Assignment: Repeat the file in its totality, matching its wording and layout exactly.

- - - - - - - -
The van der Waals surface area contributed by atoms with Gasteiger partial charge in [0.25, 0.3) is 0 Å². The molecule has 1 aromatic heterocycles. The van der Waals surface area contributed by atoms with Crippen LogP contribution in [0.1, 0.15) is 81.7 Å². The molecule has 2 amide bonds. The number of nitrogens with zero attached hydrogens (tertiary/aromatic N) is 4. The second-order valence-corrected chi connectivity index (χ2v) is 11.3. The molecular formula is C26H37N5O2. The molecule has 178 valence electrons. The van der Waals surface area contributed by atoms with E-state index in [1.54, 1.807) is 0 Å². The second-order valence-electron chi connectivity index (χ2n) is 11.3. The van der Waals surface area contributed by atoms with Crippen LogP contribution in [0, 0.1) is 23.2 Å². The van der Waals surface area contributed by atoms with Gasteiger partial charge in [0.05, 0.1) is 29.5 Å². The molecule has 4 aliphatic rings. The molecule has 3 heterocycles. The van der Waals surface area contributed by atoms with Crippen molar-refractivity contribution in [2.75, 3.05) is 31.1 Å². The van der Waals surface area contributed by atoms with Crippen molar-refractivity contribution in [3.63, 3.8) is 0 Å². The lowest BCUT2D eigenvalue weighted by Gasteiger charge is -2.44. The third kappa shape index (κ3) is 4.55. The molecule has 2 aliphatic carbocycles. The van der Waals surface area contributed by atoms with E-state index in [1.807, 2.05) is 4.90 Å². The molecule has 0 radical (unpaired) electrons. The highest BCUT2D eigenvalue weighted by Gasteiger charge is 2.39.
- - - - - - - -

The van der Waals surface area contributed by atoms with Gasteiger partial charge in [0.25, 0.3) is 0 Å². The molecule has 1 aromatic heterocycles. The van der Waals surface area contributed by atoms with Crippen LogP contribution in [0.1, 0.15) is 81.7 Å². The molecule has 2 amide bonds. The number of nitrogens with zero attached hydrogens (tertiary/aromatic N) is 4. The second-order valence-corrected chi connectivity index (χ2v) is 11.3. The molecular formula is C26H37N5O2. The molecule has 178 valence electrons. The van der Waals surface area contributed by atoms with E-state index in [1.54, 1.807) is 0 Å². The second-order valence-electron chi connectivity index (χ2n) is 11.3. The van der Waals surface area contributed by atoms with Crippen LogP contribution in [0, 0.1) is 23.2 Å². The van der Waals surface area contributed by atoms with Gasteiger partial charge in [0.05, 0.1) is 29.5 Å². The molecule has 4 aliphatic rings. The molecule has 3 heterocycles. The van der Waals surface area contributed by atoms with Crippen molar-refractivity contribution in [2.75, 3.05) is 31.1 Å². The van der Waals surface area contributed by atoms with Crippen molar-refractivity contribution in [3.63, 3.8) is 0 Å². The lowest BCUT2D eigenvalue weighted by Gasteiger charge is -2.44. The third kappa shape index (κ3) is 4.55. The molecule has 2 aliphatic carbocycles. The van der Waals surface area contributed by atoms with E-state index in [1.807, 2.05) is 4.90 Å². The molecule has 0 radical (unpaired) electrons. The highest BCUT2D eigenvalue weighted by Gasteiger charge is 2.39.